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Calendar Item: Assassination Causes Panic on November 22, 1963


Focus on Economic Data: Federal Reserve and Monetary Policy, September 17, 2014

This lesson utilizes the September 17, 2014, statement of the Federal Reserve's Federal Open Market Committee (FOMC) to explore the Federal Reserve's twin goals of price stability and full employment. This lesson discusses the tools the FOMC uses to achieve these goals as well as the reasoning behind their use. To begin the academic year, this is a basic lesson which will be built upon as the year progresses.

Grades: 9-12
Published: 11/14/2014

Focus on Economic Data: The Federal Reserve and Monetary Policy, October 29, 2014

This lesson utilizes the October 29, 2014, statement of the Federal Reserve's Federal Open Market Committee (FOMC) to explore the Federal Reserve's twin goals of price stability and full employment. This lesson discusses the recent announcement of the end of the QE3 bond buy-back and the rationale and implications of this decision.

Grades: 9-12
Published: 11/19/2014

The Economics of the New Deal

The stock-market crash of 1929 is generally seen as the start of The Great Depression, the worst economic downturn in the history of the United States. The Depression had devastating effects on the country. But it also served as a wake-up call for economic reform. Until the Great Depression, the U.S. government had made very few modifications to the nation's economic policies. It left the dealings of the economy and businesses to their own devices. But once the Great Depression began the nation needed help, FAST! The stock market was in shambles. Many banks closed. Farmers fell into bankruptcy and were forced off their land. Twenty-five percent of the work force, or 13 million people, were unemployed in 1932. In 1933, the Roosevelt Administration addressed the problem by making the government a key player in the nation’s economy. Using his New Deal as a force for reform, President Roosevelt created policies, agencies and standards to help alleviate serious problems. The reforms provided America with an economy that has been relatively stable for almost 80 years. Students will be prompted to think about the different programs and policies the New Deal created and how they are relevant to the role of government, and fiscal, and monetary policy, both then and now.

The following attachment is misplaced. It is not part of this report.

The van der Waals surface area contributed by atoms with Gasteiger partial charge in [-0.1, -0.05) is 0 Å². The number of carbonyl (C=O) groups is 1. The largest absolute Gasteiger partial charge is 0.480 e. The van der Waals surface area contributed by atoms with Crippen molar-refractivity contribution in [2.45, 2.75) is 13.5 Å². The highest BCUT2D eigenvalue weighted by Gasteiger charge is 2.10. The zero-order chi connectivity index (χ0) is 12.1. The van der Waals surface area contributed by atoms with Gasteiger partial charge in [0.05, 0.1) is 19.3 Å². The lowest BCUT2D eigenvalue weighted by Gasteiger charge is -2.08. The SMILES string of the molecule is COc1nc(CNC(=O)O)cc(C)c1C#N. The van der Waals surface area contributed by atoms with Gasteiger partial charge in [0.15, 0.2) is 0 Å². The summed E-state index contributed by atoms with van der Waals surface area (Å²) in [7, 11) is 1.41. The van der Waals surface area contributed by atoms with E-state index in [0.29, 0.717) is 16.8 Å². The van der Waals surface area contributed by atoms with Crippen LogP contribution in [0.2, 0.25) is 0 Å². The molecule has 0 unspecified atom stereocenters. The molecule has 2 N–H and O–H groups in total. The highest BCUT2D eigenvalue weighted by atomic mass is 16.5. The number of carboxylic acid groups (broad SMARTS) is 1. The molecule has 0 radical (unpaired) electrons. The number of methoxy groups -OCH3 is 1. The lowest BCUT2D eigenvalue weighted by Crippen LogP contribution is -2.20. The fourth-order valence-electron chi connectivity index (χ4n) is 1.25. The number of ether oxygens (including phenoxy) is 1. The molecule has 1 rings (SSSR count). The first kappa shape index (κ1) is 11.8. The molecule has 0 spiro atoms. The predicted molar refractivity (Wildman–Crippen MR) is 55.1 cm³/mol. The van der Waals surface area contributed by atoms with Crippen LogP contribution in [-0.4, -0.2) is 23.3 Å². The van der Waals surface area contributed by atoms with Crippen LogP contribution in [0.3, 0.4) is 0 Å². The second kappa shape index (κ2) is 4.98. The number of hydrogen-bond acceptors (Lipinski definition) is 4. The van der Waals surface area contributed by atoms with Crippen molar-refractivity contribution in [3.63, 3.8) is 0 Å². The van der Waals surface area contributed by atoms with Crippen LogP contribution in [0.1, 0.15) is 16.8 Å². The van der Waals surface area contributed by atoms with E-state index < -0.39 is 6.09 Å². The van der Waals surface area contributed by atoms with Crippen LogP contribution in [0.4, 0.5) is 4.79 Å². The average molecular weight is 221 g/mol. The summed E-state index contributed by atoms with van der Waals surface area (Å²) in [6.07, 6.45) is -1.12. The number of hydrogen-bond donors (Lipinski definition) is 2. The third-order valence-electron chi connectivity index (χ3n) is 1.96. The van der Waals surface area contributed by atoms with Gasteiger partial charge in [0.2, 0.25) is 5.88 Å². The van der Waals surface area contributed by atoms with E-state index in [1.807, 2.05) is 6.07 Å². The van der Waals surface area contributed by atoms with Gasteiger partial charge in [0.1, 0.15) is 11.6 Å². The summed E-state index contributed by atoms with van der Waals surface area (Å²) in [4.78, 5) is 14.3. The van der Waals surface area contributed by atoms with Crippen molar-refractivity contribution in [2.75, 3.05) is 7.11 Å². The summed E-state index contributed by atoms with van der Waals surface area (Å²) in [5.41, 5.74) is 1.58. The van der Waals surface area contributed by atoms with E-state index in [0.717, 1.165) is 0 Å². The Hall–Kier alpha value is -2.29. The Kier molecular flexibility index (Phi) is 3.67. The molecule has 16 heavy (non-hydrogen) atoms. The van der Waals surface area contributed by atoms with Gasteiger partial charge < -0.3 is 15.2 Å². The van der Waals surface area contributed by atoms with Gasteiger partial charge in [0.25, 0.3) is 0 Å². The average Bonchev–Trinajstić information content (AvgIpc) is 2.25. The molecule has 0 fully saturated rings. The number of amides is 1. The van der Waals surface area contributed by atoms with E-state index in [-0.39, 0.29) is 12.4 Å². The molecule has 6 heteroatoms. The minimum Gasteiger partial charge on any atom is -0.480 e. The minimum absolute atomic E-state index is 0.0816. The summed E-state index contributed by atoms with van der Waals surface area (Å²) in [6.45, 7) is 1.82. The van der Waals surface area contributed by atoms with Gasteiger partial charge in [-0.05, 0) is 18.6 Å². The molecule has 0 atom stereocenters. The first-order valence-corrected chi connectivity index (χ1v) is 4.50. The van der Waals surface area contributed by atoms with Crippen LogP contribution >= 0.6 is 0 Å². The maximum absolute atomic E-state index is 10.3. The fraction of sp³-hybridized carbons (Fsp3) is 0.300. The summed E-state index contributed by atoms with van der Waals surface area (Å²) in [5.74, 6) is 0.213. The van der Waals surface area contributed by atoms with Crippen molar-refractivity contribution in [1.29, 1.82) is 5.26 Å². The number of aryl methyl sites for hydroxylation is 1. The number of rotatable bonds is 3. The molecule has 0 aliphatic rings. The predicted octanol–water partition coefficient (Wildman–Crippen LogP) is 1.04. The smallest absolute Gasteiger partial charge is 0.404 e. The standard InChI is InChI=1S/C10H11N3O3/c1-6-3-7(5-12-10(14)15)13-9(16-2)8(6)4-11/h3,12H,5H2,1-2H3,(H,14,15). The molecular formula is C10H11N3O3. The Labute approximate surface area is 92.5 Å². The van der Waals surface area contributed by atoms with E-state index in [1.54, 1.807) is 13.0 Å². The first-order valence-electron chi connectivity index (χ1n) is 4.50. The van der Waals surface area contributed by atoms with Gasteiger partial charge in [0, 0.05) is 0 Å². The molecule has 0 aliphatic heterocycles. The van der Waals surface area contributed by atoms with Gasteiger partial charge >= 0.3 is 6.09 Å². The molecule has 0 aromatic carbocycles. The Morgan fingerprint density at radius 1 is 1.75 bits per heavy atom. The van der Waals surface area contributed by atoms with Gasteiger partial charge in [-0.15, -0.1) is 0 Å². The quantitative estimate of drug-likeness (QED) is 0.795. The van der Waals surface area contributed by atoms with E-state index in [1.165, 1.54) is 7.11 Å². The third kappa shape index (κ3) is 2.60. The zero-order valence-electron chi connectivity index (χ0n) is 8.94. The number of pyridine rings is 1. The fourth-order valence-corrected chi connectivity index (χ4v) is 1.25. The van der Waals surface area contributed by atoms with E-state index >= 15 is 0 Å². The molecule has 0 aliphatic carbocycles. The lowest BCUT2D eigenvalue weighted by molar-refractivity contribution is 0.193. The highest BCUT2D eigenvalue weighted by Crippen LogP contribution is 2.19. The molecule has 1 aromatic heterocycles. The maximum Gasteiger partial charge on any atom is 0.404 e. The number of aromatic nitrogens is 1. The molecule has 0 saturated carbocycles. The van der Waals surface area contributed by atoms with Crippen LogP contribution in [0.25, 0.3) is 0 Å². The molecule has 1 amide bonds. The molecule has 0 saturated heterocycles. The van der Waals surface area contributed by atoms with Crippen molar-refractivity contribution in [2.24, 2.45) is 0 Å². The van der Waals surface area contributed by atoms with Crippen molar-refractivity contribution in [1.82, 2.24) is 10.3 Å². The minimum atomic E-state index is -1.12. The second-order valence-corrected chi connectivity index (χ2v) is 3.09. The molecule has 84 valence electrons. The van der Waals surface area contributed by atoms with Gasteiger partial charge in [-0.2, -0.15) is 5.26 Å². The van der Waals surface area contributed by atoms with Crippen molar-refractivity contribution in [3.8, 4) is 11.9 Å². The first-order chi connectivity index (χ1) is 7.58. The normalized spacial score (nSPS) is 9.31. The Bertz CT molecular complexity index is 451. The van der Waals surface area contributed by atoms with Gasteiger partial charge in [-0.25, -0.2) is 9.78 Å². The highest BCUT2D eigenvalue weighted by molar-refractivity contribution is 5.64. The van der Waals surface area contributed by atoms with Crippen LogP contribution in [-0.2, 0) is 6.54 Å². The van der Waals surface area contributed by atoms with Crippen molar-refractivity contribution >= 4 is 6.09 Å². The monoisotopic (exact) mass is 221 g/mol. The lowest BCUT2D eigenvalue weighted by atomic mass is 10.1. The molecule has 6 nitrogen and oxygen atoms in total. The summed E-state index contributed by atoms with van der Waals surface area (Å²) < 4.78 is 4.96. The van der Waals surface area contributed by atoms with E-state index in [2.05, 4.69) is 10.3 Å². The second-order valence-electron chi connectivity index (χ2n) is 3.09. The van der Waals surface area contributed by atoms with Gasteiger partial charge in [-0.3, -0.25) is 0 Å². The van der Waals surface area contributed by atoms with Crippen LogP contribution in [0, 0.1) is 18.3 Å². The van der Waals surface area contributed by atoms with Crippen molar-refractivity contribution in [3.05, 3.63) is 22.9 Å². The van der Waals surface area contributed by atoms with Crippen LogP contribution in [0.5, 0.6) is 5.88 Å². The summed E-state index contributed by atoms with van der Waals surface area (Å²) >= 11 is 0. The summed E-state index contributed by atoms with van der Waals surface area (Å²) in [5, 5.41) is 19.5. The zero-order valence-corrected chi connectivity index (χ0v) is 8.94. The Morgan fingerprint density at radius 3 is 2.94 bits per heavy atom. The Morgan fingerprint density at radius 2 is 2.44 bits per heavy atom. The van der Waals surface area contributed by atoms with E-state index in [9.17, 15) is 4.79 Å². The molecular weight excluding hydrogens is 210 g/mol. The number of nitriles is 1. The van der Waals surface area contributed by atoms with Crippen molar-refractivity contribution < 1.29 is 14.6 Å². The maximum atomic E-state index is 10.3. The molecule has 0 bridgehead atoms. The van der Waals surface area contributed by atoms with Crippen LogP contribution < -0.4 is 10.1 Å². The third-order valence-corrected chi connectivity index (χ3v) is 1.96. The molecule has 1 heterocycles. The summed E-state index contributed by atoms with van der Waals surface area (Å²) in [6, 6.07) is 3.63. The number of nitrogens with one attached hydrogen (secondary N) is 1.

Grades: 9-12
Published: 06/20/2005

Related Publications

The following lessons come from the Council for Economic Education's library of publications. Clicking the publication title or image will take you to the Council for Economic Education Store for more detailed information.


Teaching Financial Crises

Teaching Financial Crises is an eight lesson resource that provides an organizing framework in which to contextualize all of the media attention that has been paid to the recent financial crisis, as well as put it in a historical context. The current events stories, opinion pieces, and other popular media pieces that are today in great supply have generally not connected to educational objectives, historical analysis, and economic processes and concepts that are used in the high school classroom. In Teaching Financial Crises, teachers will find a non-partisan and non-ideological resource to help them simplify and offer balanced perspectives on this challenging subject matter.

Grades: 9-12
Published: 2010

2 out of 9 lessons from this publication relate to this EconEdLink lesson.